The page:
This image depicted a female Aedes aegypti mosquito as she was obtaining a blood-meal from a human host through her fascicle, which being transparent, reflected the blood’s red color. As it filled with blood, the abdomen became distended, thereby, stretching the exterior exoskeletal surface, causing it to become transparent, and allowing the collecting blood to become visible as an enlarging intra-abdominal red mass.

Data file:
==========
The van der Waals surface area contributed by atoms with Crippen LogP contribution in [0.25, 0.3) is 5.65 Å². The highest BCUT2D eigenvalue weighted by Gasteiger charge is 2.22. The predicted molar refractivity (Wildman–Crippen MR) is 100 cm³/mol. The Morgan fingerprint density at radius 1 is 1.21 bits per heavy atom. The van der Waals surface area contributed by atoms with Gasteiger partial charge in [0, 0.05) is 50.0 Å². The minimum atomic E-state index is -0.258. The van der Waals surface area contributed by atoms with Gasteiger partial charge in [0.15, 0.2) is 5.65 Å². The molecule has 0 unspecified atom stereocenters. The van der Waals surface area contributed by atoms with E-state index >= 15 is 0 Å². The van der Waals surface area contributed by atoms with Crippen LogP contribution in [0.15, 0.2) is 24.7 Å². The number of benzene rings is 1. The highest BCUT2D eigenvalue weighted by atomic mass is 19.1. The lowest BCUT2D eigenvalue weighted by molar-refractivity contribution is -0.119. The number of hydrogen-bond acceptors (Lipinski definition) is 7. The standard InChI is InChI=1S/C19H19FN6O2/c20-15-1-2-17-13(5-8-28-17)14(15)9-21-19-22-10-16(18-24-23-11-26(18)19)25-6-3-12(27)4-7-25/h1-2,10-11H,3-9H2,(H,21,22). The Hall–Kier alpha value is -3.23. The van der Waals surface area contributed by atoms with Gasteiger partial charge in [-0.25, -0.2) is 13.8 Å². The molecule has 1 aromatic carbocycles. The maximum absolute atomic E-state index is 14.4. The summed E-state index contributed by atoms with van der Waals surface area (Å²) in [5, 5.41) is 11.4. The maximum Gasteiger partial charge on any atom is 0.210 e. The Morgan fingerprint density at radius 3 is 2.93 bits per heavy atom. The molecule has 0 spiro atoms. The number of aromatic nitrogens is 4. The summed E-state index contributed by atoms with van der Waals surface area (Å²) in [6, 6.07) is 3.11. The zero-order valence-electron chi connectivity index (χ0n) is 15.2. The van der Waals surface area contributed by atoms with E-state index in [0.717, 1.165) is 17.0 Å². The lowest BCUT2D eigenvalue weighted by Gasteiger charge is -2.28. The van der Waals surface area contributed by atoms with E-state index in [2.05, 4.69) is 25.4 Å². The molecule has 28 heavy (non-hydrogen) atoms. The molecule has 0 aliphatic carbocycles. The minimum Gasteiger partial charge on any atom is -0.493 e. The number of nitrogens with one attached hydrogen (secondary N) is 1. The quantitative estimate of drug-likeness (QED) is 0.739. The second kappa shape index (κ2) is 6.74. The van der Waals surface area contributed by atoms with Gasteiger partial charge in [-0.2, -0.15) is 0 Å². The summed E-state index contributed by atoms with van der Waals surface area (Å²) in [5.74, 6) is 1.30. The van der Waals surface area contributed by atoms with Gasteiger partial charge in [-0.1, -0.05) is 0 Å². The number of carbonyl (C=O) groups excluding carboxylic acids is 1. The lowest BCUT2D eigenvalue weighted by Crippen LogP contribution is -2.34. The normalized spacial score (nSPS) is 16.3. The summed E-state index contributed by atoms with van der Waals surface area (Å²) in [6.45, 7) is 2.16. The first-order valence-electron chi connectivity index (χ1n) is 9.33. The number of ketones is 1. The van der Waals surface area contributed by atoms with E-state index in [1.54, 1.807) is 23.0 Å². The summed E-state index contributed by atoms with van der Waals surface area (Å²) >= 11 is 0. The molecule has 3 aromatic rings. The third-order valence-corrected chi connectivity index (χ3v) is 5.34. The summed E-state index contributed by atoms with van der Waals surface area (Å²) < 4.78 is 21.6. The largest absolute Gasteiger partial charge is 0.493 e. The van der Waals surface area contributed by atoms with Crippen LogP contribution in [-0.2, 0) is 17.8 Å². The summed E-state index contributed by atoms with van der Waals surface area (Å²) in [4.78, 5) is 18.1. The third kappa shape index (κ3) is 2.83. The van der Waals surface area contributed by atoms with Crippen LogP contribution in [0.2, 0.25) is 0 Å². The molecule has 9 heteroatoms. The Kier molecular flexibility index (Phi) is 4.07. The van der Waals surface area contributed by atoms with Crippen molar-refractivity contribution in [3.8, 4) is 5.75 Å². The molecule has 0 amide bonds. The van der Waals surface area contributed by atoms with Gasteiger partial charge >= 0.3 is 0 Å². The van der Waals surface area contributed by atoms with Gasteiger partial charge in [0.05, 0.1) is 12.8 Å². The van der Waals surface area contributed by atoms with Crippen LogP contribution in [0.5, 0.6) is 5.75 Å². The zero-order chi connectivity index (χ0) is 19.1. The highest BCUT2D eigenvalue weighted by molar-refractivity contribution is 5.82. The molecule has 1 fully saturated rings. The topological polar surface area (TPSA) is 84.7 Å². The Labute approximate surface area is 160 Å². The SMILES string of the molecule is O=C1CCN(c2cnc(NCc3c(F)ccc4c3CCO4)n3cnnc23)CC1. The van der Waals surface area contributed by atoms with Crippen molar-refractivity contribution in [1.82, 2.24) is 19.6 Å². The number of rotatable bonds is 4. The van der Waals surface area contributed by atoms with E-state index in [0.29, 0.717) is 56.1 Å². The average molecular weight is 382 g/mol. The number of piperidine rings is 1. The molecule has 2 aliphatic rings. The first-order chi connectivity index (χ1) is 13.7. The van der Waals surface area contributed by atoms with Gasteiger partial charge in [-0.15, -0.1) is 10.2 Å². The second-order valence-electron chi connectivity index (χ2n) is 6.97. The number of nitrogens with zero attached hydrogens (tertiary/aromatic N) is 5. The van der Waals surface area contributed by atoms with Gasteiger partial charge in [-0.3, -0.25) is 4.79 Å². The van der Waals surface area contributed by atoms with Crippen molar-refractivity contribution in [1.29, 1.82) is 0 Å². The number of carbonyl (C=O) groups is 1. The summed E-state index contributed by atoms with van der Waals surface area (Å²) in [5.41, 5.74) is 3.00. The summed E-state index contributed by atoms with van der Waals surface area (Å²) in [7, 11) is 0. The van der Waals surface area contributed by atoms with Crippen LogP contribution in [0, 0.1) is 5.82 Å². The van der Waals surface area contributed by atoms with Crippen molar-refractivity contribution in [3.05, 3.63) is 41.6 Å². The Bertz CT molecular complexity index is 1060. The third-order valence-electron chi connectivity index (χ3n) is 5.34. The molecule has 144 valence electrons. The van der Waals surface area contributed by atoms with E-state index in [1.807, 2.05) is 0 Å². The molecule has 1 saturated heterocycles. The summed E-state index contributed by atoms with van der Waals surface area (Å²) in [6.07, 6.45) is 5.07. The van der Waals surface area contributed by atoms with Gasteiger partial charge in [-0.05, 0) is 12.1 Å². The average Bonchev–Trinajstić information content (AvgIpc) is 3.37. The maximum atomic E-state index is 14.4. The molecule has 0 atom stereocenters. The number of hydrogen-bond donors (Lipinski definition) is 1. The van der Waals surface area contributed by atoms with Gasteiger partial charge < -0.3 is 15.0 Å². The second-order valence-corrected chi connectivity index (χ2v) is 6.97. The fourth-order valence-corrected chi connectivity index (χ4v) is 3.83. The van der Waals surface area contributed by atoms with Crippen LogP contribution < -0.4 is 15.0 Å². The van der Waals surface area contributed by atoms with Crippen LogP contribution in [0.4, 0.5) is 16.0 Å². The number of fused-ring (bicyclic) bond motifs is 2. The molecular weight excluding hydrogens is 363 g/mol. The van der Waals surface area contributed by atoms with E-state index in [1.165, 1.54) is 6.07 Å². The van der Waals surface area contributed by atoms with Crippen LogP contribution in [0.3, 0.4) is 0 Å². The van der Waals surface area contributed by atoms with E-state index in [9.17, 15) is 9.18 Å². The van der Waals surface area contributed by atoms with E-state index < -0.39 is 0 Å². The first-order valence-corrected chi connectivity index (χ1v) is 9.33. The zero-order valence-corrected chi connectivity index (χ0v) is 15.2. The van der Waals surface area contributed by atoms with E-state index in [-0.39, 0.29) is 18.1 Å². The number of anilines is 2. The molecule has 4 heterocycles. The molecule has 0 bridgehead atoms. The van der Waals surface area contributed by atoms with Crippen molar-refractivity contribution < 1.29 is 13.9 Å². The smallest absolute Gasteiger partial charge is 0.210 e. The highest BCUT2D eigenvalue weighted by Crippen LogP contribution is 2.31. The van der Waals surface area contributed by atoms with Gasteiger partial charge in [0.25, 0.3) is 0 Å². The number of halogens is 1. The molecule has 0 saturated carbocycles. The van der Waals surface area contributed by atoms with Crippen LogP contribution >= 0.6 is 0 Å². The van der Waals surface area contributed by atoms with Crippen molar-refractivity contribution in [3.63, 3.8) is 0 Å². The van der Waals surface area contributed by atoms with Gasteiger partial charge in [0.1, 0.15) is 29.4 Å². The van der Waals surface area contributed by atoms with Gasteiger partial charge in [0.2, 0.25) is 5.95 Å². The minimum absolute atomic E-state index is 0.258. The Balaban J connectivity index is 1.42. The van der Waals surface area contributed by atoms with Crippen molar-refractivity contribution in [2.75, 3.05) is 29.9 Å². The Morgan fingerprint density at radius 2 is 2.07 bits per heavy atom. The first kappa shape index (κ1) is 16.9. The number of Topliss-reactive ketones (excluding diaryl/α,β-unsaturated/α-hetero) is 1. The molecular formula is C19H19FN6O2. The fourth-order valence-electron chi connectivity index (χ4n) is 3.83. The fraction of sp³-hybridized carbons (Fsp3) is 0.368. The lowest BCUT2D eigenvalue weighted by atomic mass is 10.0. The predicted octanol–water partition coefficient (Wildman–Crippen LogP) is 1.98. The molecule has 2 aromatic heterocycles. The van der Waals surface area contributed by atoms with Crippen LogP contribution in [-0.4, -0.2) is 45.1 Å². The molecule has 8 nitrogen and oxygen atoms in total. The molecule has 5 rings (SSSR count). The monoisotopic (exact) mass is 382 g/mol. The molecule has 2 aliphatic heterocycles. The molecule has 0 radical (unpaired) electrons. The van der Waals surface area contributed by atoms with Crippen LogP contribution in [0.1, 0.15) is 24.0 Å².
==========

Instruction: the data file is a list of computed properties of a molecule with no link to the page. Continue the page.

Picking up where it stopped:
DF and DHF are primarily diseases of tropical and sub-tropical areas, and the four different dengue serotypes (DEN-1, DEN-2, DEN-3, and DEN-4), are maintained in a cycle that involves humans and the Aedes mosquito. However, Aedes aegypti, a domestic, day-biting mosquito that prefers to feed on humans, is the most common Aedes species. Infections produce a spectrum of clinical illness ranging from a nonspecific viral syndrome to severe and fatal hemorrhagic disease. Important risk factors for DHF include the strain of the infecting virus, as well as the age, and especially the prior dengue infection history of the patient.